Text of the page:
If you have once sworn at Google to one day force the search giant to remove your personal data from its results pages, your lucky day might be forthcoming.
A landmark decision issued by the European Union’s highest court has ruled that data about individuals held by Google must be deleted on request. This means Google will be barred from connecting search requests to pages containing confidential data about an individual who wants that piece of information hidden.
However, that does not necessarily remove the content from the Web, only the link. So expect your information to be accessible somewhere else, say, Yahoo.
The European Court of Justice calls it the right “to be forgotten” for individuals to have control in which information pertaining to them should be available online and which should be deleted, especially those data that may harm their reputation or are no longer relevant.
Speaking of rights, the ruling has created factions between proponents of free expression, who slam the ruling for stifling free speech and transparency, and privacy advocates who are calling on Google to respect their online privacy.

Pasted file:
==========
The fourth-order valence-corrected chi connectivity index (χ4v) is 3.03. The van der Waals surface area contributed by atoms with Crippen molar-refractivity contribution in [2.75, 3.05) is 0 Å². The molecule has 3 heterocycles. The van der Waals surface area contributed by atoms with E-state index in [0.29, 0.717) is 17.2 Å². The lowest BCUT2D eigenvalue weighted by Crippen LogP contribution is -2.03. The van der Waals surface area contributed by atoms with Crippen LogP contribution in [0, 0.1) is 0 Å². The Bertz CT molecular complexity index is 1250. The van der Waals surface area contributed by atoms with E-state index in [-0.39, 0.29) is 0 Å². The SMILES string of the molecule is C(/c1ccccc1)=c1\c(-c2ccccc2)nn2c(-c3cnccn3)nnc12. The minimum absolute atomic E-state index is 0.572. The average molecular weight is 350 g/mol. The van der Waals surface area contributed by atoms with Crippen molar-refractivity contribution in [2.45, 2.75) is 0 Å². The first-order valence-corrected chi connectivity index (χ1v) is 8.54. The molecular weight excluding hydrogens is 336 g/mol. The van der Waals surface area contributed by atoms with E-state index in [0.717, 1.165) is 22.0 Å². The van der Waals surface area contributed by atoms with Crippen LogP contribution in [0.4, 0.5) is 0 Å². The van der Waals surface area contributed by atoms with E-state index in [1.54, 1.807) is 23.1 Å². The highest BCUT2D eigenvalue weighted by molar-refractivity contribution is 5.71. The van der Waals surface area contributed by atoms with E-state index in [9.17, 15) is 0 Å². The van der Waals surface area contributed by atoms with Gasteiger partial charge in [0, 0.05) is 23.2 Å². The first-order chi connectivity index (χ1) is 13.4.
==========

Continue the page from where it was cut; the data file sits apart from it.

The idea for the verdict is that individual users must be able to control their information and have the power to ask Google in this case to remove the data that they deem inappropriate to be found online.
However, Google could refuse to remove the links to Web contents that have particular bearing on the public interest. That applies to the data of celebrities and politicians, whose data are impossible to completely hide online.
The EU court’s decision also sparked some fears that it could to online censorship in the future when search engines are compelled to delete links to legitimate information that is of great importance to the public. Who knows? It might expand to include social media.
As of now, the legislation only allows users to ask Internet giants to remove their data from the search results, but not from the public domain. It is also a sort of security measure to protect valuable credentials amid the rise of data breach incidents as the threat landscape continues to evolve.
On a positive note, the decision is expected to regain confidence from users for online services such as social networking and email which have been beset recently by data hacking. People will acquire the realization that they are in full leverage of their data.
If companies fail to respond to user requests, they will definitely have their day in court.
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